Wieman v. Updegraff

344 U.S. 183
Wieman v. Updegraff
Argued: October 16, 1952
Decided:December 15, 1952


Mr. Don Emery, Oklahoma City, Okl., Mr. Robert J. Emery, Oklahoma City, Okl., on the brief, for appellants.
Messrs. Paul W. Updegraff, Norman, Okl., Fred Hansen, Oklahoma City, Okl., for appellees.
Mr. Justice CLARK delivered the opinion of the Court.

Concurring Opinion

Mr. Justice BLACK, concurring.

I concur in all the Court says in condemnation of Oklahoma’s test oath. I agree that the State Act prescribing that test oath is fatally offensive to the due process guarantee of the United States Constitution.

History indicates that individual liberty is intermittently subjected to extraordinary perils. Even countries dedicated to government by the people are not free from such cyclical dangers. The first years of our Republic marked such a period. Enforcement of the Alien and Sedition Laws by zealous patriots who feared ideas made it highly dangerous for people to think, speak, or write critically about government, its agents, or its policies, either foreign or domestic. Our constitutional liberties survived the ordeal of this regrettable period because there were influential men and powerful organized groups bold enough to champion the undiluted right of individuals to publish and argue for their beliefs however unorthodox or loathsome. Today however, few individuals and organizations of power and influence argue that unpopular advocacy has this same wholly unqualified immunity from governmental interference. For this and other reasons the present period of fear seems more ominously dangerous to speech and press than was that of the Alien and Sedition Laws. Suppressive laws and practices are the fashion. The Oklahoma oath statute is but one manifestation of a national network of laws aimed at coercing and controlling the minds of men. Test oaths are notorious tools of tyranny. When used to shackle the mind they are, or at least they should be, unspeakably odious to a free people. Test oaths are made still more dangerous when combined with bills of attainder which like this Oklahoma statute impose pains and penalties for past lawful associations and utterances.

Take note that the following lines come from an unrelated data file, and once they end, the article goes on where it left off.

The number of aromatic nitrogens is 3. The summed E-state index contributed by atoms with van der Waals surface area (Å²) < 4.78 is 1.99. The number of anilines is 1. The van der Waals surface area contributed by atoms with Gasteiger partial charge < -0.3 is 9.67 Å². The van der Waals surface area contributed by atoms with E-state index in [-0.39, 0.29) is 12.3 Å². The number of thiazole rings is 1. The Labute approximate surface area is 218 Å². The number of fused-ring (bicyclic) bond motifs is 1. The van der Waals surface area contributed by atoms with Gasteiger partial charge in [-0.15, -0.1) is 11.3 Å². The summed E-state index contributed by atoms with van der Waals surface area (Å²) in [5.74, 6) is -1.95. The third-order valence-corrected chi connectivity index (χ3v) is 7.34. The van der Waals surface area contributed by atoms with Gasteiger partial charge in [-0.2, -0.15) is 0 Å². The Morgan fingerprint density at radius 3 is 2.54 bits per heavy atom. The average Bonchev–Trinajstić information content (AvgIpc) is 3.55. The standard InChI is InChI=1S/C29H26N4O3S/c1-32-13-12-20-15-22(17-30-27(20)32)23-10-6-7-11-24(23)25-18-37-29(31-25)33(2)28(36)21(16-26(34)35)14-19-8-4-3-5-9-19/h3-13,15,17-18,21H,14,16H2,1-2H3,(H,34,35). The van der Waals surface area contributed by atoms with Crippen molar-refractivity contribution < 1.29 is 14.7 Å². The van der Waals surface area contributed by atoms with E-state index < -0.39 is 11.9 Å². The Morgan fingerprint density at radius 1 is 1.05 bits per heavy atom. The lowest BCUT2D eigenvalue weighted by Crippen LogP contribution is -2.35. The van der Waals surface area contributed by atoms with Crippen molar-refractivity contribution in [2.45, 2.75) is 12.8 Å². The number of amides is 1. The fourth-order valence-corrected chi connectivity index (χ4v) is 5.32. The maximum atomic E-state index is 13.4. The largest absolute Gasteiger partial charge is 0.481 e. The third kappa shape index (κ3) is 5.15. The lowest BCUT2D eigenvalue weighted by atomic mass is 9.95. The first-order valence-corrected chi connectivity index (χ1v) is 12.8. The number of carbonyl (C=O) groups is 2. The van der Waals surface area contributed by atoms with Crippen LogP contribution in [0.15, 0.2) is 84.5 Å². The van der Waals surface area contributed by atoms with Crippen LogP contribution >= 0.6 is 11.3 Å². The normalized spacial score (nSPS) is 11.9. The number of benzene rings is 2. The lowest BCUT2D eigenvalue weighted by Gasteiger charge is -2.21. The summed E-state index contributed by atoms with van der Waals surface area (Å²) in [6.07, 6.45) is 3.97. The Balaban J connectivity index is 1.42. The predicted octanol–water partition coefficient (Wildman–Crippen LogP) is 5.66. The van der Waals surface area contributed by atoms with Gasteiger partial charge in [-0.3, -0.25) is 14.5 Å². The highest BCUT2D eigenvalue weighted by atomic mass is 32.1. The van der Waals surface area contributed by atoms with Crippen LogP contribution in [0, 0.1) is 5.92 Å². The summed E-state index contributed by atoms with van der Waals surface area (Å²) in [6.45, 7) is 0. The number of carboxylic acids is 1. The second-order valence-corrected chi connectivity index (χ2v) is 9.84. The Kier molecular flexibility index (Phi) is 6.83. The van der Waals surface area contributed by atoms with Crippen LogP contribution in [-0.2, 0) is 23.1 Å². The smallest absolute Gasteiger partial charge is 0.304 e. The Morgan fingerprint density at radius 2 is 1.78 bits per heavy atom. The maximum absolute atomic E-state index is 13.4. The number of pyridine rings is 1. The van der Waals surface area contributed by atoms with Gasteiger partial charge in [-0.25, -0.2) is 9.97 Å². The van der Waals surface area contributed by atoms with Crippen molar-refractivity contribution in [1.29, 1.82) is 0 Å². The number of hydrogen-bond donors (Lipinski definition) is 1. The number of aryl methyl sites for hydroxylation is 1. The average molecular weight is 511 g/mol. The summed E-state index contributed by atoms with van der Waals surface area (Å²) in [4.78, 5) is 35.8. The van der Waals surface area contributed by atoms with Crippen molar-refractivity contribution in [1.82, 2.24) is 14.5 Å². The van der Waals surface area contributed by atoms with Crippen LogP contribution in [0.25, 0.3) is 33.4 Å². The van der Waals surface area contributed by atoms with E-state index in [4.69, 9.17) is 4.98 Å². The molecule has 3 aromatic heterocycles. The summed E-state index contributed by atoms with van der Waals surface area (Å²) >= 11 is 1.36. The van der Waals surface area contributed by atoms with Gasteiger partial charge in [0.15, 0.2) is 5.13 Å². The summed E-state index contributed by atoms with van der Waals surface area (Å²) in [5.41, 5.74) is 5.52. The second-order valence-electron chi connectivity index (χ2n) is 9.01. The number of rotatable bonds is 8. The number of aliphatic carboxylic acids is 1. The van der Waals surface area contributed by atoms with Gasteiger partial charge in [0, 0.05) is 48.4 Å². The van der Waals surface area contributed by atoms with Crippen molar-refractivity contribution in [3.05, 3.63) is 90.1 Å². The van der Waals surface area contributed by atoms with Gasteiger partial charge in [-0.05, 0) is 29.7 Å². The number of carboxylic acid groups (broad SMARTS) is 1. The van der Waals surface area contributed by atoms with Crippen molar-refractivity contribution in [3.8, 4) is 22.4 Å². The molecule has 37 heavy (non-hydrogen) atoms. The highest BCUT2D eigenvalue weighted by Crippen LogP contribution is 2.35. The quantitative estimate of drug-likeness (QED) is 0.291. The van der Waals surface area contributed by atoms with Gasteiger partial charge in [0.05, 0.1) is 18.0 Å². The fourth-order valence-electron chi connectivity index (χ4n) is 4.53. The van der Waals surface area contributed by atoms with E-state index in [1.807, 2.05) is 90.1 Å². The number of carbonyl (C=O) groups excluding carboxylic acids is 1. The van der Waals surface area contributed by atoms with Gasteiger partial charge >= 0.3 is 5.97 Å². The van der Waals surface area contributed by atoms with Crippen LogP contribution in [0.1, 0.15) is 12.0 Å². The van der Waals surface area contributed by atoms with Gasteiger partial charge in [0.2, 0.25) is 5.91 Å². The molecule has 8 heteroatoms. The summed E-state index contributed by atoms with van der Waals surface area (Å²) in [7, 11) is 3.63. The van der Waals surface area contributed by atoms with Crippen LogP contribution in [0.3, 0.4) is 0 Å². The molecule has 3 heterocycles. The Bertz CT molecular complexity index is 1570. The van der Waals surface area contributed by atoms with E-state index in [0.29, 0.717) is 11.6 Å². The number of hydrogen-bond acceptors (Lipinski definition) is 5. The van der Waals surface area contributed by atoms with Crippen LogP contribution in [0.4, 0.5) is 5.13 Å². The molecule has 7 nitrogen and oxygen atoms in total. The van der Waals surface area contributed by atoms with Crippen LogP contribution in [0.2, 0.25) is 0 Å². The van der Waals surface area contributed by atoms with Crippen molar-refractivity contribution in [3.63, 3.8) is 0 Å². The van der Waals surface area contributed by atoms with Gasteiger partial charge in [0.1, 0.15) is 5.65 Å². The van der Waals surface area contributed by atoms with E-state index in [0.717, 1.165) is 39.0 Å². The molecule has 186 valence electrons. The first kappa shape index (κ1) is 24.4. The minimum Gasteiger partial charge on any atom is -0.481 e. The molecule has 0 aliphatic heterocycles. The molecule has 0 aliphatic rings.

Governments need and have ample power to punish treasonable acts. But it does not follow that they must have a further power to punish thought and speech as distinguished from acts. Our own free society should never forget that laws which stigmatize and penalize thought and speech of the unorthodox have a way of reaching, ensnaring and silencing many more people than at first intended. We must have freedom of speech for all or we will in the long run have it for none but the cringing and the craven. And I cannot too often repeat my belief that the right to speak on matters of public concern must be wholly free or eventually be wholly lost.

It seems self-evident that all speech criticizing government rulers and challenging current beliefs may be dangerous to the status quo. With full knowledge of this danger the Framers rested our First Amendment on the premise that the slightest suppression of thought, speech, press, or public assembly is still more dangerous. This means that individuals are guaranteed an undiluted and unequivocal right to express themselves on questions of current public interest. It means that Americans discuss such questions as of right and not on sufferance of legislatures, courts or any other governmental agencies. It means that courts are without power to appraise and penalize utterances upon their notion that these utterances are dangerous. In my view this uncompromising interpretation of the Bill of Rights is the one that must prevail if its freedoms are to be saved. Tyrannical totalitarian governments cannot safely allow their people to speak with complete freedom. I believe with the Framers that our free Government can.

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